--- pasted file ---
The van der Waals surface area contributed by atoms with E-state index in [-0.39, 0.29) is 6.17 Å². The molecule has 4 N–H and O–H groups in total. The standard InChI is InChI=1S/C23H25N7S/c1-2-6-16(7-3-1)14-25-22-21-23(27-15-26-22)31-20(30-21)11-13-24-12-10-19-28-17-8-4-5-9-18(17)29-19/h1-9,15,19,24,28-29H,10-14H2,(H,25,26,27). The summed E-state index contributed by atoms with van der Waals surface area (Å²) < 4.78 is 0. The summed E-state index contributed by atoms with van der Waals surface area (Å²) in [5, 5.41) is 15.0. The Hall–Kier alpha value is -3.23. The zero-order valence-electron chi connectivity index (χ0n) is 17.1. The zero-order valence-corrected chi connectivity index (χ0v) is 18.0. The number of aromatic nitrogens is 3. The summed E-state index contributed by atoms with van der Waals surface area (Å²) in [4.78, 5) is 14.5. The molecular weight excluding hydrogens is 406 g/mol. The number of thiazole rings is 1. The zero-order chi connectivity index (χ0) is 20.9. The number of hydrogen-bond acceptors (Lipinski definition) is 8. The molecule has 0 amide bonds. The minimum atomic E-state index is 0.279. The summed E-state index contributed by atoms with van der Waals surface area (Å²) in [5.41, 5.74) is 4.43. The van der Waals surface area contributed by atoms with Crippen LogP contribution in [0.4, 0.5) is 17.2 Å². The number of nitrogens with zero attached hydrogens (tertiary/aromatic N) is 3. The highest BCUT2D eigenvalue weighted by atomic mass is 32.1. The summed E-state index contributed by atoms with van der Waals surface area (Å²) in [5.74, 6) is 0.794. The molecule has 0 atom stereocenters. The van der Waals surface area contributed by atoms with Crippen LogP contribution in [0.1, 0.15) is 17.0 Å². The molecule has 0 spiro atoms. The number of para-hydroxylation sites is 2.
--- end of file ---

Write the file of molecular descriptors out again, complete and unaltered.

The van der Waals surface area contributed by atoms with E-state index in [-0.39, 0.29) is 6.17 Å². The molecule has 4 N–H and O–H groups in total. The standard InChI is InChI=1S/C23H25N7S/c1-2-6-16(7-3-1)14-25-22-21-23(27-15-26-22)31-20(30-21)11-13-24-12-10-19-28-17-8-4-5-9-18(17)29-19/h1-9,15,19,24,28-29H,10-14H2,(H,25,26,27). The summed E-state index contributed by atoms with van der Waals surface area (Å²) < 4.78 is 0. The summed E-state index contributed by atoms with van der Waals surface area (Å²) in [5, 5.41) is 15.0. The Hall–Kier alpha value is -3.23. The zero-order valence-electron chi connectivity index (χ0n) is 17.1. The zero-order valence-corrected chi connectivity index (χ0v) is 18.0. The number of aromatic nitrogens is 3. The summed E-state index contributed by atoms with van der Waals surface area (Å²) in [4.78, 5) is 14.5. The molecular weight excluding hydrogens is 406 g/mol. The number of thiazole rings is 1. The zero-order chi connectivity index (χ0) is 20.9. The number of hydrogen-bond acceptors (Lipinski definition) is 8. The molecule has 0 amide bonds. The minimum atomic E-state index is 0.279. The summed E-state index contributed by atoms with van der Waals surface area (Å²) in [5.41, 5.74) is 4.43. The van der Waals surface area contributed by atoms with Crippen LogP contribution in [0.4, 0.5) is 17.2 Å². The number of nitrogens with zero attached hydrogens (tertiary/aromatic N) is 3. The highest BCUT2D eigenvalue weighted by atomic mass is 32.1. The summed E-state index contributed by atoms with van der Waals surface area (Å²) in [5.74, 6) is 0.794. The molecule has 0 atom stereocenters. The van der Waals surface area contributed by atoms with Crippen LogP contribution in [0.1, 0.15) is 17.0 Å². The molecule has 0 spiro atoms. The number of para-hydroxylation sites is 2.